- The Washington Times - Thursday, June 16, 2005

So they’re going to build a new Yankee Stadium across 161st Street in the Bronx. While they’re at it, why not build a new Parthenon, Roman Coliseum and Great Wall of China, too.

For anyone in this country who has followed the games people play over the past eight decades, Yankee Stadium stands alone as a sporting shrine. Can you think of its equal? The Yale Bowl? Notre Dame Stadium? Lambeau Field? Pauley Pavilion? Fenway or Wrigley?

Forget it? Those are hallowed venues, to be sure, but no other has seen so much history, so much pathos and drama.

Think of the names and events: The tragic farewells of Babe Ruth and Lou Gehrig. Don Larsen’s World Series perfect game in 1956 and regular-season gems by David Wells and David Cone in the late ‘90s. Babe Ruth’s record 60th home run of the 1927 season and Roger Maris’ 61st of 1961.

George Brett and the pine tar bat. Al Gionfriddo and Jeffrey Maier with their ball-snatching gloves (at least Gionfriddo’s was legal). Reggie Jackson’s three homers on three swings in Game 6 of the 1977 Series. Mickey Mantle’s home run against Washington in 1956 that came within 18 inches of becoming the only fair ball to depart the premises.

PA man Bob Sheppard and his echoing voice of doom. Mel Allen and Phil Rizzuto. Robert Merrill and Ronan Tynan.

And of course, the Yankees’ 39 World Series and 27 championships.

Nor was baseball the only spectacle to unfold at the Stadium (always honored, please, with a respectful capital “S”). Under its towering three decks and scalloped frieze architecture, Joe Louis knocked out Max Schmeling in 2:04 of the first round in a 1938 heavyweight title fight that seemed a microcosm of the global struggle between fascism and democracy. College football superpowers Notre Dame and Army played a fierce and frustrating scoreless tie in 1946. The Colts kicked the Giants in the NFL’s first sudden-death championship game in 1958. Pope Paul VI and Pope John Paul II celebrated mass and blessed the multitudes. Nelson Mandela basked in a communal glow.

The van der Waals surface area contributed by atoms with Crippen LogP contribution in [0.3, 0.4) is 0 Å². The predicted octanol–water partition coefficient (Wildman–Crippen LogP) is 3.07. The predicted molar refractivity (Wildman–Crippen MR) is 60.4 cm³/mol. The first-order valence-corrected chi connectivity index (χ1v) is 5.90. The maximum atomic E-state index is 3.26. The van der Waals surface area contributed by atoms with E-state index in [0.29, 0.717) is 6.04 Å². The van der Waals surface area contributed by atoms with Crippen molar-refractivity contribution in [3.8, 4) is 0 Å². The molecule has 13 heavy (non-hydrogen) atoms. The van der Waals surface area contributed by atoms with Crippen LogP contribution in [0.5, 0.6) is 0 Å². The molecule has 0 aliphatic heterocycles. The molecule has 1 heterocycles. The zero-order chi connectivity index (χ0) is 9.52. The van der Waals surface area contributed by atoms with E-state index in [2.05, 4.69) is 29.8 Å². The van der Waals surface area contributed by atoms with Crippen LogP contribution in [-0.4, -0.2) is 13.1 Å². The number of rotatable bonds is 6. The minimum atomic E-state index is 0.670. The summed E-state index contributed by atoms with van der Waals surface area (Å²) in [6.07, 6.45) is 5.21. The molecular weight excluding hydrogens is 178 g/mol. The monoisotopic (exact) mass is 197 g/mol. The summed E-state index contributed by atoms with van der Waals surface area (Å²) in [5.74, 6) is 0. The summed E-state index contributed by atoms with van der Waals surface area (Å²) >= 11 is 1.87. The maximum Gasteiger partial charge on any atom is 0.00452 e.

No matter how closely the new place resembles the old, it won’t be, can’t be the same. Yankee Stadium has always been it, a name and a place familiar even to many citizens who wouldn’t know an umpire from a vampire. To many hard-core sports fans, a mere mention of the “Stadium” is enough to send shivers tingling up and down the spine.

“Anytime you did a game from Yankee Stadium, you felt like you were going on a Broadway stage,” said Bob Wolff, the longtime Washington Senators broadcaster who also worked Larsen’s perfecto and the Colts’ monumental triumph for NBC. “But I can’t be tearful about the plans for a new ballpark. Life goes on — you can’t escape it, so you have to accept it.”

Wolff, who now does sports commentaries for an all-news cable station on Long Island, applauds the Yankees and the city for their plans to preserve much of Yankee Stadium’s unique ambiance. There will be the same gothic look, the same Monument Park and possibly even the same quirky dimensions originally built to aid Ruth with the right-field wall a scant 296 feet from home plate.

The original Stadium was renovated in the 1970s, thereby altering its classic look in favor of what then passed for contemporary athletic architecture. But now the entire ballyard will be abandoned, at least for major league combat, while a new playpen arises with no link at all to the glorious past of baseball’s most storied team.

Yankees president Randy Levine said at a press conference the new park will also be called Yankee Stadium, but that naming rights will also be sold. Given today’s big payoffs for such naming rights, we could wind up with something ghastly like Preparation H Stadium. (Slogan: You’ve never felt so comfortable sitting down.)

Or even worse, Steinbrenner Stadium. Could the House Ruth Built really become the House George Rebuilt? — at an estimated cost of $800 million or so compared to the original construction price of $2.5 million in 1923 and $110 million for the renovation in the 1970s.

There will be 50 or 60 luxury boxes, restaurants, more restrooms and other amenities to make an evening at the ballpark more enjoyable for all those traditionally vociferous Noo Yawkers. But as Joe Torre, the Yankees’ thoughtful manager, put it, “I think it will be sad. They’ll have to have limos and vans to take the old ghosts over to the new stadium.”

Though the notion of a totally new Yankee Stadium totally boggles the mind, it’s probably a positive thing on the whole. Yet it’s also one more reminder of how fast and how thoroughly our world is changing, within and without sports.

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